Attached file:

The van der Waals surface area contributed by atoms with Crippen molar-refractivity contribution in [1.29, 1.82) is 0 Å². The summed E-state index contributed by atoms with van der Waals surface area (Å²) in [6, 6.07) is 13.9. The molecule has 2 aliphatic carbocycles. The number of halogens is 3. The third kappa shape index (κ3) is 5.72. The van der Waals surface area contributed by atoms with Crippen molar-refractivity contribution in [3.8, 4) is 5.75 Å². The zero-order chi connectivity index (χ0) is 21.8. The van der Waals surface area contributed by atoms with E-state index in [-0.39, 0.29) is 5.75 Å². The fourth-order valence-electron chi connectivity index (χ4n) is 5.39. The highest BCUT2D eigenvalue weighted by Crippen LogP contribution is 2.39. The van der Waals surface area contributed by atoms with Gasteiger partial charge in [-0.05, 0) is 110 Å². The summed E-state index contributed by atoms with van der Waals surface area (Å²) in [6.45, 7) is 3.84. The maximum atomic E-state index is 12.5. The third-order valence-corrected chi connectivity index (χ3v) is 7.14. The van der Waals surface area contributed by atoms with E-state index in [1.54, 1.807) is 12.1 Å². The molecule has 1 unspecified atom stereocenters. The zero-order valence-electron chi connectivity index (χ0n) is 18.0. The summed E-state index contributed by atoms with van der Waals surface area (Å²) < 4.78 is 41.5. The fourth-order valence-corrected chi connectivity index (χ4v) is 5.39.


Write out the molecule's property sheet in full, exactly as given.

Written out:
The van der Waals surface area contributed by atoms with Crippen molar-refractivity contribution in [1.29, 1.82) is 0 Å². The summed E-state index contributed by atoms with van der Waals surface area (Å²) in [6, 6.07) is 13.9. The molecule has 2 aliphatic carbocycles. The number of halogens is 3. The third kappa shape index (κ3) is 5.72. The van der Waals surface area contributed by atoms with Crippen molar-refractivity contribution in [3.8, 4) is 5.75 Å². The zero-order chi connectivity index (χ0) is 21.8. The van der Waals surface area contributed by atoms with E-state index in [-0.39, 0.29) is 5.75 Å². The fourth-order valence-electron chi connectivity index (χ4n) is 5.39. The highest BCUT2D eigenvalue weighted by Crippen LogP contribution is 2.39. The van der Waals surface area contributed by atoms with Gasteiger partial charge in [-0.05, 0) is 110 Å². The summed E-state index contributed by atoms with van der Waals surface area (Å²) in [6.45, 7) is 3.84. The maximum atomic E-state index is 12.5. The third-order valence-corrected chi connectivity index (χ3v) is 7.14. The van der Waals surface area contributed by atoms with E-state index in [1.54, 1.807) is 12.1 Å². The molecule has 1 unspecified atom stereocenters. The zero-order valence-electron chi connectivity index (χ0n) is 18.0. The summed E-state index contributed by atoms with van der Waals surface area (Å²) < 4.78 is 41.5. The fourth-order valence-corrected chi connectivity index (χ4v) is 5.39.